Why do we keep falling for these Facebook hoaxes?

Another viral hoax has left Internet users flummoxed, but the swift reaction may mean social media is getting wise to pranksters. 

Stephen Lam/Reuters
Facebook CEO Mark Zuckerberg is seen on stage during a town hall with Indian Prime Minister Narendra Modi at Facebook's headquarters in Menlo Park, California September 27, 2015.

Fool me once, shame on you, the saying goes. But fool Facebook users multiple times and, well, will we ever learn? The latest hoax has led many of the site's users to copy and paste a sort of 21st-century chain letter into their status, which may read something like this:

Now it's official! It has been published in the media. Facebook has just released the entry price: $5.99 to keep the subscription of your status to be set to 'private.' If you paste this message on your page, it will be offered free (paste not share) if not tomorrow, all your posts can become public. Even the messages that have been deleted or the photos not allowed. After all, it does not cost anything for a simple copy and paste.

At the same time, another hoax is making the rounds, claiming that users may lose the rights to pictures and content shared via Facebook unless a legal notice is posted as a status. 

According to Snopes.com, about a dozen of these viral lies have cropped up since 2009.  

Caitlin Dewey, a culture critic for the Washington Post, lamented on Twitter Tuesday morning that her story, "Why that Facebook copyright hoax will never, ever die" is again relevant, ten months after it was published, which was when the last Facebook hoax pervaded news feeds the world around. In her story, from January, Ms. Dewey offered up the following theory for why we keep falling for it:

Legends like the recurring Facebook message promise to ward off things that we fear or don’t understand: vast corporations, complex copyright laws, the looming specter of big data and disappearing privacy. That a status update could protect against those things makes no sense, of course — but it vindicates and comforts whatever vague anxieties we feel.

Whatever the underlying fears that perpetuate this now routine prank, Facebook responded to this latest one with, of course, a status update: "While there may be water on Mars, don't believe everything you read on the internet today. Facebook is free and it always will be."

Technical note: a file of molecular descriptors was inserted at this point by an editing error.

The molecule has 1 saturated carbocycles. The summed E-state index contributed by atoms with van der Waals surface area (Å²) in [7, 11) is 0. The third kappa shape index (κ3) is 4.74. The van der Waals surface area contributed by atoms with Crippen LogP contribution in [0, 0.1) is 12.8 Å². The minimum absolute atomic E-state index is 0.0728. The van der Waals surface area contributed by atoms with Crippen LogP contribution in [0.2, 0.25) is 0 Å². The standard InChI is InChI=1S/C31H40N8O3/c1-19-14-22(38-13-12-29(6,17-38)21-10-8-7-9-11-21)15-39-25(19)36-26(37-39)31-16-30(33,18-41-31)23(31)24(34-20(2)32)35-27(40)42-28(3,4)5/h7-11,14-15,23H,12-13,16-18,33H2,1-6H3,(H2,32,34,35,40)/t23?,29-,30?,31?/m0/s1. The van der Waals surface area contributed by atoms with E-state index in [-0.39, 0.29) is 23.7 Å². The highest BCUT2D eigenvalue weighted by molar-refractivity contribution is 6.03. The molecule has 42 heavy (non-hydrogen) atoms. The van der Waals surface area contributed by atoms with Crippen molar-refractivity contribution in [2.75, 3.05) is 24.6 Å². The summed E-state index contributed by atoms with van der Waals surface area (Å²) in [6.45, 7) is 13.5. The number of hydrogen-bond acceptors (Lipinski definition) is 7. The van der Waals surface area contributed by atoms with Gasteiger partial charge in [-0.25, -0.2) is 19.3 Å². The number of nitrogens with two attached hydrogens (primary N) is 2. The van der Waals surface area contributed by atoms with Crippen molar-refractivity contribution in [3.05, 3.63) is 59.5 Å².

If you need a refresher, click here for Facebook's actual Terms of Service, which states in part, "You own all of the content and information you post on Facebook, and you can control how it is shared through your privacy and application settings." Though, as Gizmodo's Kate Knibbs notes, by using Facebook, you give the company “a non-exclusive, transferable, sub-licensable, royalty-free, worldwide license to use any IP content that you post on or in connection with Facebook.” In other words, Facebook already has permission to distribute any content you post, and nothing you copy and paste can change that.

You've read  of  free articles. Subscribe to continue.

Dear Reader,

About a year ago, I happened upon this statement about the Monitor in the Harvard Business Review – under the charming heading of “do things that don’t interest you”:

“Many things that end up” being meaningful, writes social scientist Joseph Grenny, “have come from conference workshops, articles, or online videos that began as a chore and ended with an insight. My work in Kenya, for example, was heavily influenced by a Christian Science Monitor article I had forced myself to read 10 years earlier. Sometimes, we call things ‘boring’ simply because they lie outside the box we are currently in.”

If you were to come up with a punchline to a joke about the Monitor, that would probably be it. We’re seen as being global, fair, insightful, and perhaps a bit too earnest. We’re the bran muffin of journalism.

But you know what? We change lives. And I’m going to argue that we change lives precisely because we force open that too-small box that most human beings think they live in.

The Monitor is a peculiar little publication that’s hard for the world to figure out. We’re run by a church, but we’re not only for church members and we’re not about converting people. We’re known as being fair even as the world becomes as polarized as at any time since the newspaper’s founding in 1908.

We have a mission beyond circulation, we want to bridge divides. We’re about kicking down the door of thought everywhere and saying, “You are bigger and more capable than you realize. And we can prove it.”

If you’re looking for bran muffin journalism, you can subscribe to the Monitor for $15. You’ll get the Monitor Weekly magazine, the Monitor Daily email, and unlimited access to CSMonitor.com.